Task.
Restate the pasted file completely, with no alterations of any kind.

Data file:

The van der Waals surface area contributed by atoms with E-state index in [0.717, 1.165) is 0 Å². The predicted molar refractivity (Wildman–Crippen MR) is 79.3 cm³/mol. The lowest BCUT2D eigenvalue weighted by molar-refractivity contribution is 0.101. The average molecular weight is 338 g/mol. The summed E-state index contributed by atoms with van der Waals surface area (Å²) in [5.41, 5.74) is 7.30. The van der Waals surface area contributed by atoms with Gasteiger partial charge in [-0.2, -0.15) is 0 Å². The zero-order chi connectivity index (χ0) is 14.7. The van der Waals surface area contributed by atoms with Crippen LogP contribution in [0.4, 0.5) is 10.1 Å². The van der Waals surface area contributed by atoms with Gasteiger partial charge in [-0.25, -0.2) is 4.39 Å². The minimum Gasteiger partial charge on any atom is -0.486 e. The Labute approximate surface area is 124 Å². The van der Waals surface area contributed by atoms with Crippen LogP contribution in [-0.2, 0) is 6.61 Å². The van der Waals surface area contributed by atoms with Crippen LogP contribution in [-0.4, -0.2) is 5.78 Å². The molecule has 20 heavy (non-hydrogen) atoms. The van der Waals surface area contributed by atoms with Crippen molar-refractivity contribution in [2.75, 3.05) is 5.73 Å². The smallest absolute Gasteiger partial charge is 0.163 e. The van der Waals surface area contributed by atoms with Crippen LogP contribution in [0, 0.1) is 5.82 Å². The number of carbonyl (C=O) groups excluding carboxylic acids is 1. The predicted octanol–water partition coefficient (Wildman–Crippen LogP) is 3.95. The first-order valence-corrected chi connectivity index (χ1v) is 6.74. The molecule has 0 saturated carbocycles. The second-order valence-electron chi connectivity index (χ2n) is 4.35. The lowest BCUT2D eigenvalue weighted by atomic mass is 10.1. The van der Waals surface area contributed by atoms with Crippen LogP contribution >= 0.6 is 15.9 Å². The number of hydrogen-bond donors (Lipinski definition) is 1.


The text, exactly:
The van der Waals surface area contributed by atoms with E-state index in [0.717, 1.165) is 0 Å². The predicted molar refractivity (Wildman–Crippen MR) is 79.3 cm³/mol. The lowest BCUT2D eigenvalue weighted by molar-refractivity contribution is 0.101. The average molecular weight is 338 g/mol. The summed E-state index contributed by atoms with van der Waals surface area (Å²) in [5.41, 5.74) is 7.30. The van der Waals surface area contributed by atoms with Gasteiger partial charge in [-0.2, -0.15) is 0 Å². The zero-order chi connectivity index (χ0) is 14.7. The van der Waals surface area contributed by atoms with Crippen LogP contribution in [0.4, 0.5) is 10.1 Å². The van der Waals surface area contributed by atoms with Gasteiger partial charge in [-0.25, -0.2) is 4.39 Å². The minimum Gasteiger partial charge on any atom is -0.486 e. The Labute approximate surface area is 124 Å². The van der Waals surface area contributed by atoms with Crippen LogP contribution in [-0.2, 0) is 6.61 Å². The van der Waals surface area contributed by atoms with Crippen LogP contribution in [-0.4, -0.2) is 5.78 Å². The molecule has 20 heavy (non-hydrogen) atoms. The van der Waals surface area contributed by atoms with Crippen molar-refractivity contribution in [2.75, 3.05) is 5.73 Å². The smallest absolute Gasteiger partial charge is 0.163 e. The van der Waals surface area contributed by atoms with Crippen LogP contribution in [0, 0.1) is 5.82 Å². The number of carbonyl (C=O) groups excluding carboxylic acids is 1. The predicted octanol–water partition coefficient (Wildman–Crippen LogP) is 3.95. The first-order valence-corrected chi connectivity index (χ1v) is 6.74. The molecule has 0 saturated carbocycles. The second-order valence-electron chi connectivity index (χ2n) is 4.35. The lowest BCUT2D eigenvalue weighted by atomic mass is 10.1. The van der Waals surface area contributed by atoms with Crippen LogP contribution >= 0.6 is 15.9 Å². The number of hydrogen-bond donors (Lipinski definition) is 1.